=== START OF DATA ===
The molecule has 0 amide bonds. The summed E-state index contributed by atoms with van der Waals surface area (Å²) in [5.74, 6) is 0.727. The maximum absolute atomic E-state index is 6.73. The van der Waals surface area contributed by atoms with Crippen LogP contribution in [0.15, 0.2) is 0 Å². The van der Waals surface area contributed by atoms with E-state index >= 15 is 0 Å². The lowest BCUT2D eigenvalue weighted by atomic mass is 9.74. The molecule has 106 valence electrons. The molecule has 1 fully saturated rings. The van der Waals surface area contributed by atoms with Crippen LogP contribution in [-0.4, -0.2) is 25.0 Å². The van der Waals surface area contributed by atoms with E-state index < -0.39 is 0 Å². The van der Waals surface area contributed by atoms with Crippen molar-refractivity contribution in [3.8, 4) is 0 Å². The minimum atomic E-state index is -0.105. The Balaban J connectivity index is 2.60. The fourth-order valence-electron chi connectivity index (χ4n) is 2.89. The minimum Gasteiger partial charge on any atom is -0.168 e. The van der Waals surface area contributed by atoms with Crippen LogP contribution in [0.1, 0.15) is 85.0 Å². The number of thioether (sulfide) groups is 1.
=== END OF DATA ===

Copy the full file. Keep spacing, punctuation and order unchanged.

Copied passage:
The molecule has 0 amide bonds. The summed E-state index contributed by atoms with van der Waals surface area (Å²) in [5.74, 6) is 0.727. The maximum absolute atomic E-state index is 6.73. The van der Waals surface area contributed by atoms with Crippen LogP contribution in [0.15, 0.2) is 0 Å². The van der Waals surface area contributed by atoms with E-state index >= 15 is 0 Å². The lowest BCUT2D eigenvalue weighted by atomic mass is 9.74. The molecule has 106 valence electrons. The molecule has 1 fully saturated rings. The van der Waals surface area contributed by atoms with Crippen LogP contribution in [-0.4, -0.2) is 25.0 Å². The van der Waals surface area contributed by atoms with E-state index < -0.39 is 0 Å². The van der Waals surface area contributed by atoms with Crippen molar-refractivity contribution in [3.8, 4) is 0 Å². The minimum atomic E-state index is -0.105. The Balaban J connectivity index is 2.60. The fourth-order valence-electron chi connectivity index (χ4n) is 2.89. The minimum Gasteiger partial charge on any atom is -0.168 e. The van der Waals surface area contributed by atoms with Crippen LogP contribution in [0.1, 0.15) is 85.0 Å². The number of thioether (sulfide) groups is 1.